Compile issues with Facing Pages and Footers

I have seen several topics on compiling issues of late, but didn’t find one that solved my problems. One issue that may have to do with the bad Word problems I’m finding is Java: Apple and most security folks are strongly calling for not installing Java, and I have followed suit. I really don’t want to do anything about that as I would rather avoid the security holes in Java. The problems with Word conversions include the handling of Facing Pages (adding page breaks when needed, etc), and rtf output didn’t help.

Setup: Scrivener 2.4, Retina display mac 10.8.2, trying to output to a customized “paperback” format (took the template, made the page sizes and other aspects as I wanted). Outputting to word and pdf.

But some of the problems are still there even in PDF converts. The Facing Page issue is unpredictably present. Since I’m going for paperback, I have the new chapters starting on the recto side (right, odd page number) with no header (but I do want a footer but can’t get it, more on that in second). The headers and margins should alternate for “'mirroring” which seems to work.


  1. First chapter page footers never show. I can get the headers suppressed, and I select the “Different First Pages Header and Footer” leaving the header blank and adding <$p> to the footer. In PDF output or Word, there never is a footer page number.

  2. Random loss of page break/recto first page of chapter formatting. Every now and then (Chapter 18, chapter 44, etc), the first page will start on the reverso (left, even page). Also, it wasn’t always this way: first compiles had no such errors. As I made changes (adding some quotes to the beginning of chapters), suddenly some (very few) chapters lost the compile setting formatting.

I can fix all this in word etc with some effort, but was wondering if there are solutions in Scrivener. Thanks.

Well, to be fair the component of Java that is under scrutiny right now is the online component, or the plug-in that sits in your browser and can be triggered by remote web sites. If you disable your Java plug-in in all browsers or anything else that connects to the Internet and uses it, then you will eliminate 99.9% of the security issues. You will only be at threat from downloaded .jar files that you run yourself, just like any other trojan (i.e. it is no more risky to download Java programs and run them, than it is to download any other form of software and run it). You may read otherwise, but these are just blanket statements because it is easier (and safer) to tell “the public” to just uninstall it, rather than explain all of the steps required to disable it. This is why Apple has taken the steps they have with their controversial security update that disables the browser plug-in component. It doesn’t uninstall or disable all Java.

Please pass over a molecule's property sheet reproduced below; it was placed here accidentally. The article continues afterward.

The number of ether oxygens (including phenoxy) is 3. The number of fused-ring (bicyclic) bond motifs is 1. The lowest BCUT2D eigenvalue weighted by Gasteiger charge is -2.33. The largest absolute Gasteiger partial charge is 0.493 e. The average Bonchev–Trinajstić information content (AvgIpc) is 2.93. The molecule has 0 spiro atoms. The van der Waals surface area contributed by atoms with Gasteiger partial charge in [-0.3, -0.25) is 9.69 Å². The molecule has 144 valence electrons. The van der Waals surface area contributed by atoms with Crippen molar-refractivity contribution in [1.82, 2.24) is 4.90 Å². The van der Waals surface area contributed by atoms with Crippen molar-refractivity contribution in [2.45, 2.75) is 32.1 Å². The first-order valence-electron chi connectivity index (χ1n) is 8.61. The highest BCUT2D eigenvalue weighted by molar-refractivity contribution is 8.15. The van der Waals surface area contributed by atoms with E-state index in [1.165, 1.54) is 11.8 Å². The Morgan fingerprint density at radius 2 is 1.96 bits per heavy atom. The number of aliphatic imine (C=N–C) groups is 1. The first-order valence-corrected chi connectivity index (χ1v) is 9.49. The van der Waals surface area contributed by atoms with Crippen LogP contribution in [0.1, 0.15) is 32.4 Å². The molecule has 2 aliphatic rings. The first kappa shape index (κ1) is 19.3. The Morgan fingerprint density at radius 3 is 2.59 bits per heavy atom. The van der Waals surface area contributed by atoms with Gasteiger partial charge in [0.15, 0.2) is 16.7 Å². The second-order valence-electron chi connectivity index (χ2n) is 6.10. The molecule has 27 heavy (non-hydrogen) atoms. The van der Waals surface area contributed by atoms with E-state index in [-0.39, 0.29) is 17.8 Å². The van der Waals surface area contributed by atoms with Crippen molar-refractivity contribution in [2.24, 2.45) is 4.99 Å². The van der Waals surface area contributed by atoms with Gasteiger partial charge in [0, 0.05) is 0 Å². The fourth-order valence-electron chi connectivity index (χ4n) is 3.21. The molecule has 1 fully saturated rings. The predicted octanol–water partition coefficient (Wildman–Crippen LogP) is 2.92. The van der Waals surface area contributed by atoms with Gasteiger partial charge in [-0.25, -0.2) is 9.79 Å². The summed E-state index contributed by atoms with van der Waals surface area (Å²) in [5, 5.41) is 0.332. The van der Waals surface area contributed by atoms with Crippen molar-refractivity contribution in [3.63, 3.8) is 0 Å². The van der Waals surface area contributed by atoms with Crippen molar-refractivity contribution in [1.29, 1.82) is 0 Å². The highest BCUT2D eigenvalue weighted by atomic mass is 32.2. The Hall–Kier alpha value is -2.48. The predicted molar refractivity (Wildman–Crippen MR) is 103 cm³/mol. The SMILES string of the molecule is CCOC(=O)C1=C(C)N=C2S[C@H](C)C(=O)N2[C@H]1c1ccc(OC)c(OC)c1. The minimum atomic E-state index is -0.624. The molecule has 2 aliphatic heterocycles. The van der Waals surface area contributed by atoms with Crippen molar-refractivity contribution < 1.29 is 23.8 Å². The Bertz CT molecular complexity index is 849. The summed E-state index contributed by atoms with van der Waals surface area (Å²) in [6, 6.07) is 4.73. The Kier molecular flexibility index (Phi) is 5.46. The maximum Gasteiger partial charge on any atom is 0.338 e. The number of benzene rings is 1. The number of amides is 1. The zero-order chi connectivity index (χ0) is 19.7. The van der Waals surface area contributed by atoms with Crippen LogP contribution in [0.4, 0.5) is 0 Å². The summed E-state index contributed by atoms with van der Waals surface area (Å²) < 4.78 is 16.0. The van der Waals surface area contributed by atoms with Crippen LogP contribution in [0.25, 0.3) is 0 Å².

In short, there is no significant risk of running Java code “offline”, as a component of Scrivener’s converters.

That all said, you really don’t need the Java converters if you own Word. Those are mainly going to be of use to people who do not own Word, but still need a genuine Word document output (and that is a fairly slim group of people; mainly those who use mobile office software that cannot parse RTF, and Apple Pages users). Most everyone else can and should use the RTF format as it is Scrivener’s native format, and so thus closer to the source. It is also going to be measurably faster compiling an RTF than .doc/x or .odt. RTF files are fully supported by Word (it is a Microsoft format after all), and in many ways are indistinguishable from .doc files in Word itself.

Hopefully all of that info helps smooth out any wrinkles in the current process you are using, one way or the other.

As to the problems:

  1. Page numbers on chapters should be working for you. I have tested this with the Paperback preset with default settings. All I did was add [b]<$p>[/b] to the centre footer field in the First Pages tab. I did not need to touch a single checkbox. You might try temporarily saving your current compile settings to a preset (so you can get back to them), then check out the defaults again, test them to make sure they work, and the duplicate those settings in your custom setup.
  2. It’s hard to say what the problem is since it sounds to be content related. Are the chapters with epigraphs the ones that end up on the wrong side? Is it completely random? Do the results change every time you compile? If it is a static problem for certain chapters, I would examine the draft text with [b]Format/Options/Show Invisibles[/b] enabled, to make sure there are only spaces and paragraph breaks around the chapter change point (checking both the tail of the preceding section and the text immediately following).